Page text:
The anniversary of the birth of a real nation is quietly sneaking up on us – 150 years ago, on April 12, 1861, Confederate batteries opened fire on Fort Sumter, inaugurating the War Between the States, or the “Civil War” as it is known in some parts of North America.
A historian could pick a fight over dating the birth of “Southern nationalism” to the Battle of Fort Sumter. The Confederacy never saw itself as a nation or acted much like one. It was a league of sovereign states called into existence by slaveowners.
Southern nationalism was largely the work of a generation that came of age in the 1880s: the children of Confederate veterans, who looking backward at the preceding twenty years of chaos, especially the Reconstruction period, saw the recent past through their own common poverty and oppression, and went through the process of ethnogenesis.
They were the real nation builders. You can still see their work on display in almost every Southern town. This generation laid the foundations of a Southern ethnic sub-culture that has survived in a diminished form right down to the present day. They called into existence Dixie.
It is why we still have controversies over subjects like the Flag of the Army of Northern Virginia, which was never the “Confederate flag,” but which became a symbol of heritage and ethnic pride to later generations of Southerners.
Palestine, Texas is a typical example of such a Southern town.
The peckerwoods of Palestine (and I use this as a term of endearment, as one peckerwood to another) recently made national headlines after county commissioners in Anderson County made the politically incorrect decision to raise the Stars and Bars outside the county courthouse to celebrate Confederate History Month.
Predictably, the local chapter of the NAACP protested the ceremony. “This flag was hung over my people as they were hung. This flag was flying. So, how can you celebrate this and say this is for education for me. It’s not,” said Kenneth Davidson who led the protest.
The Sons of Confederate Veterans pointed out that 1,100 men from Anderson County had fought in the War Between the States. “It’s about Anderson County … the men that marched away from that courthouse to fight,” said Dollye Jeffus of the United Daughters of the Confederacy.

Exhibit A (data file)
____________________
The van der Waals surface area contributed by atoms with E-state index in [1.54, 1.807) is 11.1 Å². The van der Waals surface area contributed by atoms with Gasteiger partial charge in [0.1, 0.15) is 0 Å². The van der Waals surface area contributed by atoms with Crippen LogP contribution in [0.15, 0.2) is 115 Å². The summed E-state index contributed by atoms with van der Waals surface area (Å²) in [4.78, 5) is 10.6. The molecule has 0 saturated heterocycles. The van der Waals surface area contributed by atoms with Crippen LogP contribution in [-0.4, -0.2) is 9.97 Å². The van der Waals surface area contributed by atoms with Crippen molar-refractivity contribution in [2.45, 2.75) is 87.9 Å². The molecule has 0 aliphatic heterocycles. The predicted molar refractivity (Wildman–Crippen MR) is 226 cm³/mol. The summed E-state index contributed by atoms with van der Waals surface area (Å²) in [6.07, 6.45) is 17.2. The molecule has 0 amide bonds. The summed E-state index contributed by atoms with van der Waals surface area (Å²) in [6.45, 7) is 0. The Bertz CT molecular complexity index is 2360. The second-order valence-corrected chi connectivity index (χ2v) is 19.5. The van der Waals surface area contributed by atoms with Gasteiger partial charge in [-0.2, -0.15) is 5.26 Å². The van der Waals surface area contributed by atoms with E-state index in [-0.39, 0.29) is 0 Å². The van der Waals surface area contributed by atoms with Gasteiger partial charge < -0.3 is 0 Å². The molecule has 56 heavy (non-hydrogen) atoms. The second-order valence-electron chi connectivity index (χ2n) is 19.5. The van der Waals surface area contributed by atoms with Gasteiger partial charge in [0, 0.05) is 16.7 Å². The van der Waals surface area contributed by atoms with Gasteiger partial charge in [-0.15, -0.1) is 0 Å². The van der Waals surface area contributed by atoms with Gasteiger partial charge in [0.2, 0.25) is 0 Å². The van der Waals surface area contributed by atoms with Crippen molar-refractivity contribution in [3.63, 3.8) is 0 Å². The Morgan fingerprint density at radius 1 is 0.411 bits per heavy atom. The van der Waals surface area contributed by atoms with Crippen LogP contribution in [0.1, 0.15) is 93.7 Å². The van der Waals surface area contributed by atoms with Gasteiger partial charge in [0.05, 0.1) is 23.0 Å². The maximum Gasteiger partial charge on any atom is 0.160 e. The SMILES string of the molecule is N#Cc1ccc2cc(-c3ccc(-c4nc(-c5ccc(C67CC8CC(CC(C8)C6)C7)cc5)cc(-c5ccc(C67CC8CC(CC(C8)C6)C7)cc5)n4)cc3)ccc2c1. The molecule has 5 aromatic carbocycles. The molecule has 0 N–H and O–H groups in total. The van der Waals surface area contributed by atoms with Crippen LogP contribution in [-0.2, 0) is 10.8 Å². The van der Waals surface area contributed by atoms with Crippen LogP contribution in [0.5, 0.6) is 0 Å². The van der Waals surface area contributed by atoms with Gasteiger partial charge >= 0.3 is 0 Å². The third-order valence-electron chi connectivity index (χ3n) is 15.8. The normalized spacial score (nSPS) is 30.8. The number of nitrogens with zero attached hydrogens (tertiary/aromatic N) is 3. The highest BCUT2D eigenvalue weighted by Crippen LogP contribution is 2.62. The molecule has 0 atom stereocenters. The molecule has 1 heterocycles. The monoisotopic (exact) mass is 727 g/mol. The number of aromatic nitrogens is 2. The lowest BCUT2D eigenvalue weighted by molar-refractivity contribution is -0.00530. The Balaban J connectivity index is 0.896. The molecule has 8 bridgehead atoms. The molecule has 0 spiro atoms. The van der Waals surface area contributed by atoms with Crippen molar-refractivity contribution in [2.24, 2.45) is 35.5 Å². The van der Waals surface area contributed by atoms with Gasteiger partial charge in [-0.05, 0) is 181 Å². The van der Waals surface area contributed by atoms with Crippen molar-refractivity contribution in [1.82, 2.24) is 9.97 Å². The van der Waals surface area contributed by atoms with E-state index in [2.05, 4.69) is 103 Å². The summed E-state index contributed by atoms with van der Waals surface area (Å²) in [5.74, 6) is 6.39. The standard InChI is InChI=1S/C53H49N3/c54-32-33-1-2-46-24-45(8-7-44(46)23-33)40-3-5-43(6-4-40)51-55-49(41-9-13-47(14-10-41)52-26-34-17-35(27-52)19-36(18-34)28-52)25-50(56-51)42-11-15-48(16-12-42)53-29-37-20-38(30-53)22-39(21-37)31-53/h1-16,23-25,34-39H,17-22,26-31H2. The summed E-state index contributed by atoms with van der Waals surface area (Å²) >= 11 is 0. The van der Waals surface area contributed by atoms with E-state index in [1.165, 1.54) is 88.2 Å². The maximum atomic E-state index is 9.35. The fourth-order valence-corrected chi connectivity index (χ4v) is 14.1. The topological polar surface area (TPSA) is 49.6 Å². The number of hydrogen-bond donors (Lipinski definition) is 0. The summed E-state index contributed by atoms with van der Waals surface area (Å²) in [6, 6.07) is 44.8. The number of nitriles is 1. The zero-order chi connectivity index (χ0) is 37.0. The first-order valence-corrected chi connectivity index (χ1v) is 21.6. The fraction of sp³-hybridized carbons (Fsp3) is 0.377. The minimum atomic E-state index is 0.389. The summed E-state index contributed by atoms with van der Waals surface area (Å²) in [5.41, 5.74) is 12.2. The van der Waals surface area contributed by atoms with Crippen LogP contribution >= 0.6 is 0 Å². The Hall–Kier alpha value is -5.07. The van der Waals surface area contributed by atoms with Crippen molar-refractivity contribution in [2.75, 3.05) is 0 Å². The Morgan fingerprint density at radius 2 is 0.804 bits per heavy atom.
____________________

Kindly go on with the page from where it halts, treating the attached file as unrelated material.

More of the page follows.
With compete sincerity, the White residents of Anderson County tried to explain to blacks and the national media that the “Confederate flag” is a symbol of their heritage, and it was not their intention to celebrate slavery, make a racial statement, or offend blacks.
The Confederate flag might have originally been about the war, but as we have seen above, after the war it became something else, a symbol of Dixie and Southern nationalism. Similarly, the American flag is no longer about the American Revolution, but has become an ethnic symbol to White conservatives.
Blacks, who never belonged to the Southern nation, have always seen the Confederate flag as a symbol of slavery and a source of racial resentment. They are generally not in the habit of looking at things from the other guy’s perspective.
In Black Run America, the negroes of Palestine got their way after making enough noise, and Anderson County folded under pressure and decided to haul down the Confederate flag. Then a group of local Whites got uppity and protested the insult to their identity.
“Tyler’s KLTV reports that fourth-grader William Peeler said Wednesday he doesn’t pledge allegiance to the American flag because, “Under that flag, the Yankees killed southerners.”
“To me, it represents freedom; that doesn’t,” Billy Peeler said, pointing to the United States flag. “To me it represents tyranny. Oppression. Racism.”
This cuts straight to the heart of the matter: the controversy over the Confederate flag isn’t a historical dispute over the past. It is an ethnic conflict between blacks and Whites in the present.
There are still White people in the American South who see the Confederate flag as an ethnic symbol and who consider themselves a distinct people.
White Southerners live under the hypocrisy of multiculturalism and a government that sees them only as a financial resource to be exploited to promote blacks and other minorities.
It must be a source of bitterness for Palestinians (so many levels of irony there) to see every city in America naming a street or boulevard after Martin Luther King, Jr. and every school teaching a “Black History Month” while the people who support such things simultaneously insist on denying them the right to honor their forefathers.
These black organizations like the NAACP exist for the sole purpose of promoting a race based agenda at their expense. They have to put up with an outrageous double standard where every perverse lifestyle and foreign culture in the world must be glorified and encouraged under multiculturalism whereas their own identity and way of life is labeled offensive and targeted for destruction.
I’m sure there must be more than 50 people out there, none of whom have the slightest interest in bringing back slavery, who would pull the plug on Black Run America if they only had the chance to do so.